Extracellular DNA Facilitates the Formation of Functional Amyloids in Staphylococcus Aureus Biofilms

Mol Microbiol. 2016 Jan;99(1):123-34. doi: 10.1111/mmi.13219. Epub 2015 Oct 14.


Persistent staphylococcal infections often involve surface-associated communities called biofilms. Staphylococcus aureus biofilm development is mediated by the co-ordinated production of the biofilm matrix, which can be composed of polysaccharides, extracellular DNA (eDNA) and proteins including amyloid fibers. The nature of the interactions between matrix components, and how these interactions contribute to the formation of matrix, remain unclear. Here we show that the presence of eDNA in S. aureus biofilms promotes the formation of amyloid fibers. Conditions or mutants that do not generate eDNA result in lack of amyloids during biofilm growth despite the amyloidogeneic subunits, phenol soluble modulin peptides, being produced. In vitro studies revealed that the presence of DNA promotes amyloid formation by PSM peptides. Thus, this work exposes a previously unacknowledged interaction between biofilm matrix components that furthers our understanding of functional amyloid formation and S. aureus biofilm biology.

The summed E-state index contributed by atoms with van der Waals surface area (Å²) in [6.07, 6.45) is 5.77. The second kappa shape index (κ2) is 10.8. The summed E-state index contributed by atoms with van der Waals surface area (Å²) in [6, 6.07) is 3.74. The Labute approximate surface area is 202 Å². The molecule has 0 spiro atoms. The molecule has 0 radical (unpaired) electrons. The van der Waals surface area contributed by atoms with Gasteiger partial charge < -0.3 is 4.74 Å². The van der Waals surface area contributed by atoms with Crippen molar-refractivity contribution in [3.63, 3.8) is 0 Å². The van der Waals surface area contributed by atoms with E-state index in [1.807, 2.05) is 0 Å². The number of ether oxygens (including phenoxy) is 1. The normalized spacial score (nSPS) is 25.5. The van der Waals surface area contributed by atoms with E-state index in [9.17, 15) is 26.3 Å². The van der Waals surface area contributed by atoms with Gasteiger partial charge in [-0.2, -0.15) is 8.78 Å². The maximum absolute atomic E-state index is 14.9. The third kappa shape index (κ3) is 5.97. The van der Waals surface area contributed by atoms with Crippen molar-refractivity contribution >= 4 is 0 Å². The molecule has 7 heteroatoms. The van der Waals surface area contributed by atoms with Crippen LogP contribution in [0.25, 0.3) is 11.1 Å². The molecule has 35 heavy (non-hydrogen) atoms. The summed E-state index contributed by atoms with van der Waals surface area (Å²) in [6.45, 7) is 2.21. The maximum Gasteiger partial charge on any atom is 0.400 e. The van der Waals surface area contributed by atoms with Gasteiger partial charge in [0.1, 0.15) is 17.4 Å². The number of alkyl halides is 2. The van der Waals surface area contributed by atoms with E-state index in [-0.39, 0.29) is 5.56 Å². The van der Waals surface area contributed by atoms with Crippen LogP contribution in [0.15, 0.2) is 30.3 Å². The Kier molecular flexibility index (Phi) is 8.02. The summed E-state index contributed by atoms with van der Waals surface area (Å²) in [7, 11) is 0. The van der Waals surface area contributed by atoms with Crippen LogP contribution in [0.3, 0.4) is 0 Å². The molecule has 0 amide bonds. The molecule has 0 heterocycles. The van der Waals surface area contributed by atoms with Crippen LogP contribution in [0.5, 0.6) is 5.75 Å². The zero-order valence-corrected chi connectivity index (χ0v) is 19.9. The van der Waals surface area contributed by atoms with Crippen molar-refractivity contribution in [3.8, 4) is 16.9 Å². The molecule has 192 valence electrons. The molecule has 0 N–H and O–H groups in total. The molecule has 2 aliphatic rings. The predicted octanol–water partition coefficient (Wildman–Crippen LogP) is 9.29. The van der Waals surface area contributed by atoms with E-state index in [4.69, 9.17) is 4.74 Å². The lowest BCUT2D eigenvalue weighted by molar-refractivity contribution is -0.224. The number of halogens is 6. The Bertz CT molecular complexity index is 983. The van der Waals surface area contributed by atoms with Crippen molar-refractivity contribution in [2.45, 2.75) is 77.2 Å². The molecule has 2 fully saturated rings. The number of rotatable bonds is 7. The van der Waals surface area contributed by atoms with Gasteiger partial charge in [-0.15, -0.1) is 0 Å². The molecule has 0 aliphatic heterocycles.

Publication types

  • Research Support, N.I.H., Extramural
  • Research Support, U.S. Gov't, Non-P.H.S.

MeSH terms

  • Amyloid / metabolism*
  • Bacterial Toxins / metabolism*
  • Biofilms / growth & development*
  • DNA, Bacterial / metabolism*
  • Staphylococcus aureus / physiology*


  • Amyloid
  • Bacterial Toxins
  • DNA, Bacterial
  • staphylococcal delta toxin